June 10, 2015

The Facts about Alcohol

By cancerconnect

Top Five Things Every Woman should Know about Alcohol:

1. Alcohol increases the risk of several types of cancer, including breast cancer and colon cancer.
2. Moderate alcohol intake reduces the risk of heart disease.
3. For young women who have a low risk of heart disease, the risks of alcohol likely outweigh the benefits.
4. The health risks and benefits of alcohol apply to all types of alcohol (beer, wine, and spirits).
5. Women who choose to drink are advised to limit themselves to one drink per day or less.

Who should not drink?

According to the Dietary Guidelines for Americans, 20051, alcoholic beverages should not be consumed by some individuals, including:

  • Those who cannot restrict their alcohol intake
  • Women of childbearing age who may become pregnant
  • Pregnant and lactating women
  • Children and adolescents
  • Individuals taking medications that can interact with alcohol
  • Individuals with specific medical conditions
  • Individuals engaging in activities that require attention, skill, or coordination, such as driving or operating machinery

Cancers Linked with Alcohol Use

  • Breast cancer
  • Colon cancer
  • Rectal cancer
  • Liver cancer
  • Mouth cancer
  • Cancer of the pharynx
  • Cancer of the larynx
  • Esophageal cancer

Defining Alcohol Use

Lifetime abstainer: Fewer than 12 drinks in lifetime.

Former drinker: No drinks in the past year

Abstainer: Fewer than 12 drinks in lifetime or no drinks in the past year

Light Drinker: An average of three or fewer drinks per week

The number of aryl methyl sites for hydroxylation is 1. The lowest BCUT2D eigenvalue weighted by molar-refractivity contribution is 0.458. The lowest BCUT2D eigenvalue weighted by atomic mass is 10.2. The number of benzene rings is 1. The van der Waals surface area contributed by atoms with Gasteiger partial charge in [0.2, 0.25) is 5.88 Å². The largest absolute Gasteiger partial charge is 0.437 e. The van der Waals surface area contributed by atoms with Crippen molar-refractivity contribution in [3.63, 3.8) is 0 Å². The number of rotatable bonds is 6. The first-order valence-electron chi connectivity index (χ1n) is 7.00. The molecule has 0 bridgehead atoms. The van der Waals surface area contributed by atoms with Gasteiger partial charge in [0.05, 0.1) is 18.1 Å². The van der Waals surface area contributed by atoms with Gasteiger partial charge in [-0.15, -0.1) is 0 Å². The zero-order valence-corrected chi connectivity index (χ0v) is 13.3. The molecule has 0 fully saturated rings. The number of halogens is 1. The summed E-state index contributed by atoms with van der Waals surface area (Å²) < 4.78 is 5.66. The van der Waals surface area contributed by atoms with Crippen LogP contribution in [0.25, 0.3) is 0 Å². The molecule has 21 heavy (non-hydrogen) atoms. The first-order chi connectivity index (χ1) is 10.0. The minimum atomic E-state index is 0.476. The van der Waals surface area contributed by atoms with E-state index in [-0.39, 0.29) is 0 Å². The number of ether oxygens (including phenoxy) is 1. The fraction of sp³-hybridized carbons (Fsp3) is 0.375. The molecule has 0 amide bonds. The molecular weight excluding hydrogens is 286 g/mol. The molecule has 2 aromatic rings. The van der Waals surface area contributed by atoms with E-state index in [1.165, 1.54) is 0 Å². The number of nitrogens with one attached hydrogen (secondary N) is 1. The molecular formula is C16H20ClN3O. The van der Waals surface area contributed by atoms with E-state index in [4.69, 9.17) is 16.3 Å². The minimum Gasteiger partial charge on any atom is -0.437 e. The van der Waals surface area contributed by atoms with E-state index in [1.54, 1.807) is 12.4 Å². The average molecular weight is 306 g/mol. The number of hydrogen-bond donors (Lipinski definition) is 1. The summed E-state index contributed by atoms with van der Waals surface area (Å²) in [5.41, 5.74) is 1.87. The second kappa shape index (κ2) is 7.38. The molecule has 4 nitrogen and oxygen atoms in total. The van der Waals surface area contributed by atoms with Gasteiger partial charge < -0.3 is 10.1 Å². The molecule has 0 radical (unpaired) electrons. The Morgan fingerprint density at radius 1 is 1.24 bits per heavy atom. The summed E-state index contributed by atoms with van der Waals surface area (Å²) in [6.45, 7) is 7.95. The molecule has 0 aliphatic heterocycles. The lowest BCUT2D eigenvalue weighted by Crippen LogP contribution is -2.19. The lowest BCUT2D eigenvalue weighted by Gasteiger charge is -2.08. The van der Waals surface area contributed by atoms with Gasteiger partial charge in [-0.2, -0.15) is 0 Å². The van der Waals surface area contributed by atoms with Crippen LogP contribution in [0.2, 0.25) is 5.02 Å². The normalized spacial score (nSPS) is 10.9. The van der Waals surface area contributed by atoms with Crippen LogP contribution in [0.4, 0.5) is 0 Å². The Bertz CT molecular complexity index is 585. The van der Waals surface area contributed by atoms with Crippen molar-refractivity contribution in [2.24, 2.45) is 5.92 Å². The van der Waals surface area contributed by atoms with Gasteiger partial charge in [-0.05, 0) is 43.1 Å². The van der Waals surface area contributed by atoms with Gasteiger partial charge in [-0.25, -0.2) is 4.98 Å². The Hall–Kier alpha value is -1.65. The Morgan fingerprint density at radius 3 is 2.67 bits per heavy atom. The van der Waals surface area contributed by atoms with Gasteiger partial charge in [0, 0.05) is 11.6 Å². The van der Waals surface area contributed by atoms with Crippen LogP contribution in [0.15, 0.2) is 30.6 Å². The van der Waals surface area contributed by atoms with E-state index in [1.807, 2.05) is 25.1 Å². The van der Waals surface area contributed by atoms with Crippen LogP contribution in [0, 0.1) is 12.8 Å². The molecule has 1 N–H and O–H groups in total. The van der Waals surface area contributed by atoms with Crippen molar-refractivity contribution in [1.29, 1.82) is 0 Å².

Moderate Drinker: An average of more than three drinks per week, but no more than seven drinks per week for women and no more than 14 drinks per week for men.

Heavy Drinker: More than one drink per day for women and more than two drinks per day for men

How Much Do We Actually Drink?
Women Men
Abstainer 45.5% 32.4%
Light Drinker 42.5% 40.0%
Moderate Drinker 7.5% 22.0%
Heavy Drinker 4.6% 5.5%

Data from the 2006 National Health Interview Survey2

To learn more about the risks and benefits of alcohol, visit The Truth about Alcohol.


1 Dietary Guidelines for Americans, 2005. US Department of Health and Human Services Web site. Available at: http://www.health.gov/dietaryguidelines/dga2005/document/default.htm. Accessed September 22, 2010.


2 Centers for Disease Control and Prevention (CDC). National Center for Health Statistics, National Health Interview Survey, 1997-2006. Data on alcohol consumption available at: http://www.niaaa.nih.gov/Resources/DatabaseResources/QuickFacts/AlcoholConsumption/dkpat25.htm(Accessed April 29, 2008).

Tags: Nutritional Know-How